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Rito de los Frijoles Grant

by J. J. Bowden

Sometime prior to 1742,[1] Captain Andres Montoya received a grant covering a tract of land known as the Rito de los Frijoles. He occupied and used the land until 1780 when, due to advanced age and a lack of funds, he was no longer able to work his property. Therefore, when Governor Juan Bautista de Anza arrived during one of his general inspection tours of the area, Montoya requested permission to transfer the grant to his son-in-law, Juan Antonio Lujan. Anza authorized the conveyance and Lujan promptly occupied and used the land up to the time of his death in about 1735. Following his death, Lujan’s daughter held undisputed possession of the premises. Since she had lost all the papers evidencing her title to the grant, Lujan’s daughter requested Father Antonio Caballero to give her a certificate setting forth all he knew concerning the grant. Caballero stated that the land granted to Montoya by Governor Tomas Velez Cachupin[2] 2 had been conveyed to Lujan with Anza’s permission in 1780, and had been left to Lujan’s daughter following his death. With this information, Lujan’s son‑in-law, Jose Antonio Salas, on February 28, 1809, petitioned Governor Jose Manrique seeking a certified copy of the and deed. However, these proceedings apparently were missing from the archives for there is no indication that the requested copy was ever given.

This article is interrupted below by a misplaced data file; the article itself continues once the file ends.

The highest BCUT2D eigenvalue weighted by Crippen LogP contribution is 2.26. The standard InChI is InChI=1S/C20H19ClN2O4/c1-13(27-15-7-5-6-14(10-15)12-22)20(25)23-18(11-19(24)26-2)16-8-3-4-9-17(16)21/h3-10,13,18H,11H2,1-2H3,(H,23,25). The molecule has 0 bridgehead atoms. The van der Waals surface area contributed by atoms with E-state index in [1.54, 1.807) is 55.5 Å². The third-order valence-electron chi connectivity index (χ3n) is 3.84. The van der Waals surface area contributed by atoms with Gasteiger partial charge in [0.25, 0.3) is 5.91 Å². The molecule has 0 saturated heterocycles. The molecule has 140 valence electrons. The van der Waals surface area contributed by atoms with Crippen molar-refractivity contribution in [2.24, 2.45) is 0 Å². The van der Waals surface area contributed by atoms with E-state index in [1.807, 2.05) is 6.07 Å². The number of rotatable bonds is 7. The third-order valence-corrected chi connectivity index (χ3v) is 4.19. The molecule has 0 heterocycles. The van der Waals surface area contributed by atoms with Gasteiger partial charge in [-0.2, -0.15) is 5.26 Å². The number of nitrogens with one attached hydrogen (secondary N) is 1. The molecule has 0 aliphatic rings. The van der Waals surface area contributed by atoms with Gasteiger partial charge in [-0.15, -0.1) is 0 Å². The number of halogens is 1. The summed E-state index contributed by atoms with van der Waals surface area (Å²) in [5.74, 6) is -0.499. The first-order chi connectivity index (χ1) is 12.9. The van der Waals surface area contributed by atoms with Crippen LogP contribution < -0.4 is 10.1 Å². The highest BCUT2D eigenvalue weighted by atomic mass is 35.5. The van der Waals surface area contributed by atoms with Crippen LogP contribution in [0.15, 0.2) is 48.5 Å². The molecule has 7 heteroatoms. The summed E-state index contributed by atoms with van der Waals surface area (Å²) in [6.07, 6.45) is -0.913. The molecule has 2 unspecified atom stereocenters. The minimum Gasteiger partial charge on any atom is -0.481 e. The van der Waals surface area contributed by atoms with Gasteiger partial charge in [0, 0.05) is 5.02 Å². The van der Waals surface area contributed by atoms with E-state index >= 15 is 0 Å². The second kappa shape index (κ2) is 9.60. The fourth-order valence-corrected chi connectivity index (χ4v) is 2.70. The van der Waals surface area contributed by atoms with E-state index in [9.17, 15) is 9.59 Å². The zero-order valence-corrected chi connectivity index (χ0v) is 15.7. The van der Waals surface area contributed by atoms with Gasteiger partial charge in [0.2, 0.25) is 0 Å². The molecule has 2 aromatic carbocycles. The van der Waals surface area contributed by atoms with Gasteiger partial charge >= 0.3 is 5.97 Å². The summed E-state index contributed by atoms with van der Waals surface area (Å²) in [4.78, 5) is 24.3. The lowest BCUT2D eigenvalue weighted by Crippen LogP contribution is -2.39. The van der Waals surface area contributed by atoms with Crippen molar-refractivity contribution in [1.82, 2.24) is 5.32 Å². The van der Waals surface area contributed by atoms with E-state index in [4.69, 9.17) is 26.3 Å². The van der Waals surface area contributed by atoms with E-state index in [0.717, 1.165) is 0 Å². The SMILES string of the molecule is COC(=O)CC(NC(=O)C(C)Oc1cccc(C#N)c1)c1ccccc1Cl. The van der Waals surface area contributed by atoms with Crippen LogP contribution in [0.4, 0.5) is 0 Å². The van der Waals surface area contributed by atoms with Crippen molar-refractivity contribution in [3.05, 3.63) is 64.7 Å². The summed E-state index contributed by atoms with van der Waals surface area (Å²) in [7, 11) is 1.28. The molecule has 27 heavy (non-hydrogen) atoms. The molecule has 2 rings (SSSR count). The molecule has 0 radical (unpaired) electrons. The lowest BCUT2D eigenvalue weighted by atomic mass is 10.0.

Shortly thereafter Salas died and his wife, Antonia Rosa Lujan de Salas, took over the management of the rancho. She employed a number of vaqueros who, without her knowledge, commenced rustling cattle from the adjoining ranches. In order to stop the robberies, Manrique arrested the guilty parties and ordered Antonia to vacate the premises. On April 1, 1814, she petitioned Manrique and stated that since she was in no way implicated in the crimes there was no reason why she should be deprived of her property and requested permission to return. The governor, on the following day, appointed Antonio Ortiz as a special commissioner to investigate the merits of her request. One day later, Ortiz advised the governor that when Lujan first commenced cultivating the tract Domingo Romero and his brother, Miguel, protested to Governor Pedro Fermin de Mendinueta,[3] who at first ordered Lujan to stop on the ground that the land belonged to Montoya, but, when Lujan showed that he was married to Montoya’s daughter, Mendinueta authorized him to continue his planting on condition that he would not build a house on the land. On April 4, 1814, Mendinueta issued a decree authorizing Antonia to return to the grant and resettle it as her property. Following her return, Antonia continuously occupied the tract until she died, except for short periods when Indian hostilities rendered it too dangerous to remain on the land. Thereafter, her heirs had possession of the grant.